Davos 2020: Buying Air India Will Be Out Of Emirates’ ‘Comfort Zone’
Emirates has said that it is not planning to bid for India’s national carrier as there are “difficulties” to entering the country and that the middle-eastern airline lacks the management bandwidth to go out of its “comfort zone”.
There’s quite a lot of trade rules and difficulties to enter to any market in India, Adel Ahmad Al Redha, chief operating officer of Emirates told BloombergQuint on the sidelines of the World Economic Forum in Davos, Switzerland. “As far as investment (in Air India) is concerned, there’s nothing yet on the table.”
Emirates’ strategy is to focus on their home country, according to the company’s Chief Commercial Officer Adnan Kazim. “The time you enter equities (overseas) you tend to go away from your home comfort zone that you have in terms of policies that you have and so many other things that today you have control over.”
The government recently finalised the draft norms for inviting expressions of interest to sell Air India—which is saddled with $8 billion in debt—after its first bid to sell the national carrier failed.
But expanding services in India isn’t off the book for Emirates. India, which can offer more opportunities because of the size of its population, should allow free access to its market, according to Kazim.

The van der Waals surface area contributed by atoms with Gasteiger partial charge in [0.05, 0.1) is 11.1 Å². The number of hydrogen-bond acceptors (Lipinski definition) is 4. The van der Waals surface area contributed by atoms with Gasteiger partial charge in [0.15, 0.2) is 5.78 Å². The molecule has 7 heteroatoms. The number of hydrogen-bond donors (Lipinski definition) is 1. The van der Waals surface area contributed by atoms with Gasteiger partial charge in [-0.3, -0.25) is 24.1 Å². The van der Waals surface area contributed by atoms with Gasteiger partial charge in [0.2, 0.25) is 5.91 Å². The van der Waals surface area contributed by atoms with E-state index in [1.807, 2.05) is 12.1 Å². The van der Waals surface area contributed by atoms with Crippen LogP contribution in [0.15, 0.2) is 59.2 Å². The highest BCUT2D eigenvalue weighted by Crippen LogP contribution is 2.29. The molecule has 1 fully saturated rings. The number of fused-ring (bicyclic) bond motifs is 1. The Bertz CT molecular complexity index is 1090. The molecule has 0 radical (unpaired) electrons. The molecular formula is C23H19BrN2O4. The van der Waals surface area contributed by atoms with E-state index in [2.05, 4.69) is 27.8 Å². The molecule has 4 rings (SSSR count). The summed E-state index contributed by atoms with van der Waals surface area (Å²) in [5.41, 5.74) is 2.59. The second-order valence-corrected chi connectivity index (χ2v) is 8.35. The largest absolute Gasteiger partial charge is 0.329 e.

“We’re sitting on restricted bilateral (ties). This restriction that we live with, unfortunately, is hitting even the Indian carriers,” he said. Adding that there are “major” opportunities for both United Arab Emirates and India, Kazim said, adding that opening up of the bilateral agreement will benefit both the nations.
I would say if we double the capacity, we will not be enough. That’s the kind of bilateral we need to look at.Adnan Kazim, Chief Commercial Officer, Emirates
There’s a “bottleneck situation” at India’s core airports, Kazim said. The country needs to give access to its regional airports to enhance capacity, he said.
“You cannot cover everything through Bombay and Delhi,” he said. Emirates can bring in a “huge opportunity” in terms of additional tourists to India but currently at least 85-90 percent of this network is not being covered by Indian carriers, he added.
“India shouldn’t put restrictions on capacity. It should open up and go for a free flow between the two countries.”
Watch | In Conversation With Adel Ahmad Al Redha At WEF Davos 2020.